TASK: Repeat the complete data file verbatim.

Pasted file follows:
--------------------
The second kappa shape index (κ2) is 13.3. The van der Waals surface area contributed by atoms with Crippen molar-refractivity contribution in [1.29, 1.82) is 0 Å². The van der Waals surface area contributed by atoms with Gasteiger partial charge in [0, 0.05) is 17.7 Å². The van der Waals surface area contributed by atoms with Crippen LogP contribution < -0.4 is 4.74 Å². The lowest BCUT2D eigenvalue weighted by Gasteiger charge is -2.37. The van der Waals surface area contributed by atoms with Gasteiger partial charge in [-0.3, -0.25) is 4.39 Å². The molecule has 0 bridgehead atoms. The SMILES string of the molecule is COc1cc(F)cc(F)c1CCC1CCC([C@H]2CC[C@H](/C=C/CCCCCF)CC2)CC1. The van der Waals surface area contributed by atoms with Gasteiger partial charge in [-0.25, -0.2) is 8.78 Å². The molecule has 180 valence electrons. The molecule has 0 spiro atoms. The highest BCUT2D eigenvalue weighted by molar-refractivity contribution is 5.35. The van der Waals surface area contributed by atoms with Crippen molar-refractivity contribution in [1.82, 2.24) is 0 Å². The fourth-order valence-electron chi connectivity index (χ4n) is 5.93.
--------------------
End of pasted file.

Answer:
The second kappa shape index (κ2) is 13.3. The van der Waals surface area contributed by atoms with Crippen molar-refractivity contribution in [1.29, 1.82) is 0 Å². The van der Waals surface area contributed by atoms with Gasteiger partial charge in [0, 0.05) is 17.7 Å². The van der Waals surface area contributed by atoms with Crippen LogP contribution < -0.4 is 4.74 Å². The lowest BCUT2D eigenvalue weighted by Gasteiger charge is -2.37. The van der Waals surface area contributed by atoms with Gasteiger partial charge in [-0.3, -0.25) is 4.39 Å². The molecule has 0 bridgehead atoms. The SMILES string of the molecule is COc1cc(F)cc(F)c1CCC1CCC([C@H]2CC[C@H](/C=C/CCCCCF)CC2)CC1. The van der Waals surface area contributed by atoms with Gasteiger partial charge in [-0.25, -0.2) is 8.78 Å². The molecule has 180 valence electrons. The molecule has 0 spiro atoms. The highest BCUT2D eigenvalue weighted by molar-refractivity contribution is 5.35. The van der Waals surface area contributed by atoms with Crippen molar-refractivity contribution in [1.82, 2.24) is 0 Å². The fourth-order valence-electron chi connectivity index (χ4n) is 5.93.